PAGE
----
And Young (right) is excited at the prospect of pitting his wits against Jose Mourinho (left)
Young, a railway worked, has labelled himself ‘the diligent one’ compared to ‘the special one’
Young describes football as his ‘drug’ having worked at Halifax, Altrincham and Chester FC
162 places lower!
There are eight divisions and 162 places separating Tottenham, third in the Premier League, and Marine, sixth in the Northern Premier League Division One North West. That’s tier eight of the football pyramid.
3rd Tottenham 3rd in PL
17 – Premier League
24 – Championship
24 – League One
24 – League Two
23 – National League
22 – National League North
22 – Northern Premier League – Premier Division
6th Marine in NPL Division One North West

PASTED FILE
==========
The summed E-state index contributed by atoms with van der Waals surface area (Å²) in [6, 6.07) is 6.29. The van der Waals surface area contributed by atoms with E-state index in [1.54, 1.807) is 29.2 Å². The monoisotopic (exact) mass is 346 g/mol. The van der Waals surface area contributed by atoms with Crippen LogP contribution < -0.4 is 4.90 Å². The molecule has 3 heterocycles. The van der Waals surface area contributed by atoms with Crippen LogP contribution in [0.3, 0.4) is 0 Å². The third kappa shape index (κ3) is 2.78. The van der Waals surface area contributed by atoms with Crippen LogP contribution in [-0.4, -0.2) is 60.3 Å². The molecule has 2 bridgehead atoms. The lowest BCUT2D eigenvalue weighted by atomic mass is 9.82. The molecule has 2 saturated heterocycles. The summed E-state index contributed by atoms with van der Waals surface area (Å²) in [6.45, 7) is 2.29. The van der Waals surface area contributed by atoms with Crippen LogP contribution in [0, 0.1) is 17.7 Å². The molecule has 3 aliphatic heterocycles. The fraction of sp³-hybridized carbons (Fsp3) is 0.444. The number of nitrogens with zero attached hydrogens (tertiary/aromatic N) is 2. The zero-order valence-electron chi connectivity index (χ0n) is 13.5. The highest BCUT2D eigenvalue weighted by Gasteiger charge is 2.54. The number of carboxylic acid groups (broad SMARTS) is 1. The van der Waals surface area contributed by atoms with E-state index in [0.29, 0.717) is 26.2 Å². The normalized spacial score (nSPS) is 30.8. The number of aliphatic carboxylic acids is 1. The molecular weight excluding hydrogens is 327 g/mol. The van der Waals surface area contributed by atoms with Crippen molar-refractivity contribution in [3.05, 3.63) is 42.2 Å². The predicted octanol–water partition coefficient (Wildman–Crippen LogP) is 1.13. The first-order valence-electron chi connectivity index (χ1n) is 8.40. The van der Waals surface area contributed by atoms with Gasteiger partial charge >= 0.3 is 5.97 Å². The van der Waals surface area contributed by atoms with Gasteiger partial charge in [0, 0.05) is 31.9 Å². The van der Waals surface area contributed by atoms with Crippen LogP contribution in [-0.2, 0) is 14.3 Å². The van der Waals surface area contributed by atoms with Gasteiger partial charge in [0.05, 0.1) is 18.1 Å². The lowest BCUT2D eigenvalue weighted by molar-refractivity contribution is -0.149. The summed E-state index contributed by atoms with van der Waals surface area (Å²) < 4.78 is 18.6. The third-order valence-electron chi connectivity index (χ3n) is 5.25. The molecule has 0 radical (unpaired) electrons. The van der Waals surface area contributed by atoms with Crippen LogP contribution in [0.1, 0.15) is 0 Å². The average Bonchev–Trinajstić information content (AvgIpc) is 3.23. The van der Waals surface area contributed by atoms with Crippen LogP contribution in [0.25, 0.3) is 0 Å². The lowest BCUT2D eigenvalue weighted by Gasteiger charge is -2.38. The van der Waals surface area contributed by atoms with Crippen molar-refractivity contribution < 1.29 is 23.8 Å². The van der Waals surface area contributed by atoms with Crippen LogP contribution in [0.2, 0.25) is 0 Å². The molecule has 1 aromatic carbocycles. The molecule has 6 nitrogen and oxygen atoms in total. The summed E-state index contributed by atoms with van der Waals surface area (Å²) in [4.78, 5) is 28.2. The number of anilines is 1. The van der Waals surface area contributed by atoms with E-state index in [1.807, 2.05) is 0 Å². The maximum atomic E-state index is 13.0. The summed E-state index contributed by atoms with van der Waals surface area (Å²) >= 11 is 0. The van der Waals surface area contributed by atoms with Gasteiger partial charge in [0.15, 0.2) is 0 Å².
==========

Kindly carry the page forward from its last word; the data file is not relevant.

Remarkably, Marine had 22 days without a game between their first and second round ties in November, but still beat Havant & Waterlooville 1-0 with a goal in the last minute of extra time from veteran skipper Niall Cummins, a teacher by trade. They will have been inactive for 15 days when they run out against Spurs, with the League having closed again after Boxing Day.
Their line-up will be a mix of youth and experience. David Raven, 35, once scored a Scottish Cup semi-final winner for Inverness Caledonian Thistle against Virgil van Dijk’s Celtic and there are promising youngsters too. Young has particularly high hopes for right-back Josh Solomon-Davies who has caps for St Lucia.
‘He has good feet and is rapid. He has a great chance of playing higher,’ says the manager. ‘Hmami is technically very good, he has scored six or seven free-kicks this year. James Barrigan was a pro at Wigan and has continually improved since changing to central midfield.’